Get your fill...the safe way: Fat Transfer for Augmentation
Recent news of the medical woes of a number of cosmetic surgery patients has cast a spotlight on the increasingly popular use of fillers for cosmetic augmentation. While the use of facial fillers has become fairly commonplace in the landscape of aesthetic surgery, buttock and less commonly breast augmentation have become the new frontier for fillers.
These stories while similar and increasingly frequent are no less concerning:
·A 27 year old Miss Bum Bum 2012 contestant and tabloid sensation, was hospitalized after developing a necrotizing infection after undergoing hydrogel and PMMA filler to the thigh/buttocks.
·A 32 year old woman dies after undergoing buttock, thigh and breast augmentation via “injectable fillers.” The unlicensed practitioner who performed the procedure was found to have used a combination of Fix-A-Flat, mineral oil, superglue for augmentation.
·A 33 year old undergoes bilateral mastectomy after undergoing silicone injections to her breasts with the goal of non-surgical augmentation.
Buttock augmentation is growing in popularity internationally. ASPS statistics suggest that this trend is likely to continue. In 2012, 8,500 procedures were performed domestically rising to nearly 10,000 the following year (16% increase). The percentage of surgeons surveyed who performed the procedure has also risen. As the procedure grows in popularity, so has the prevalence of unqualified practitioners.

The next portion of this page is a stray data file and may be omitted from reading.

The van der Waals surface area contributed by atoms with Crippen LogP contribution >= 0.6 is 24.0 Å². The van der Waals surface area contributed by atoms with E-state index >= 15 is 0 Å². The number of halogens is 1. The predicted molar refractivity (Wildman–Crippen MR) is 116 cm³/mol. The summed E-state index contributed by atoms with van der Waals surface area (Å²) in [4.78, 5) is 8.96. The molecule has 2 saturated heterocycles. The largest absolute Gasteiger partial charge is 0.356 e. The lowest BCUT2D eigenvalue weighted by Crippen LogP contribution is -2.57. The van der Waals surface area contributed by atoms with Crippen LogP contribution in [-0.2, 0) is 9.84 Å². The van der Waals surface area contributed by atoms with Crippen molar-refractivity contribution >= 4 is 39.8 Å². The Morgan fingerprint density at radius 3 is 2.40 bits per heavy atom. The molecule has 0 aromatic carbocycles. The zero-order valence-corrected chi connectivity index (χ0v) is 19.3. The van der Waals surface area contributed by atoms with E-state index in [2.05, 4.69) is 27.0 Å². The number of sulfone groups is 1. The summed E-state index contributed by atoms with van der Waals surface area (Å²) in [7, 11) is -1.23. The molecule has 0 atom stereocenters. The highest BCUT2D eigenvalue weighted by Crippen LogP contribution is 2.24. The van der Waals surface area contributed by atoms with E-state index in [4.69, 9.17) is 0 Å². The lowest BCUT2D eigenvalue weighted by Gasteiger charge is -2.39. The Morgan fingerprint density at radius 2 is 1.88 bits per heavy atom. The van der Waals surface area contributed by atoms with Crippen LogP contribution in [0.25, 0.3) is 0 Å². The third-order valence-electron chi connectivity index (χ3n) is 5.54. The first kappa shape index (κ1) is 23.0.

Buttock augmentation is performed via implant or autologous fat grafts (“Brazilian Butt Lift”). There is no other FDA approved safe method of augmentation. Potential “lipo-tourists” should, likewise, be wary of other fillers such as hydrogel that may be offered abroad. There are significant risks of injection of these unapproved substances into the body including infection and tissue necrosis. Subsequent removal of these substances is difficult if not impossible.
Breast augmentation via “fillers” is not as commonplace as the ubiquitous Brazilian Butt lift. However, the same rules apply. Traditional saline/silicone implants as well as autologous fat are the only FDA approved means of breast augmentation. Surgical candidates should be informed about the available options as well as the dangers of unapproved or untested techniques often promoted by unlicensed practitioners.
With the numbers of these “botched” cases rising, ASPS has launched a public safety campaign to better inform potential patients of the dangers of unsafe procedures performed by unqualified practitioners.
How does a potential patient stay safe? Every potential patient should ask these two key questions:
-Is your surgeon board certified by the American Board of Plastic Surgeons?
-Does your surgeon operate in a fully accredited facility?
While there are many practitioners of cosmetic surgery, only a select few are certified by the American Board of Plastic Surgeons. Certification assures graduation from an accredited medical school and completion of at least six years of surgical training following medical school (with a minimum of three years plastic surgery residency). They have also passed comprehensive oral and written exams. Additionally, patients should verify that surgery is being performed in accredited, state-licensed or Medicare-certified surgical facilities.
And remember when in doubt, consult the American Society of Plastic Surgeons website for helpful information and guidance.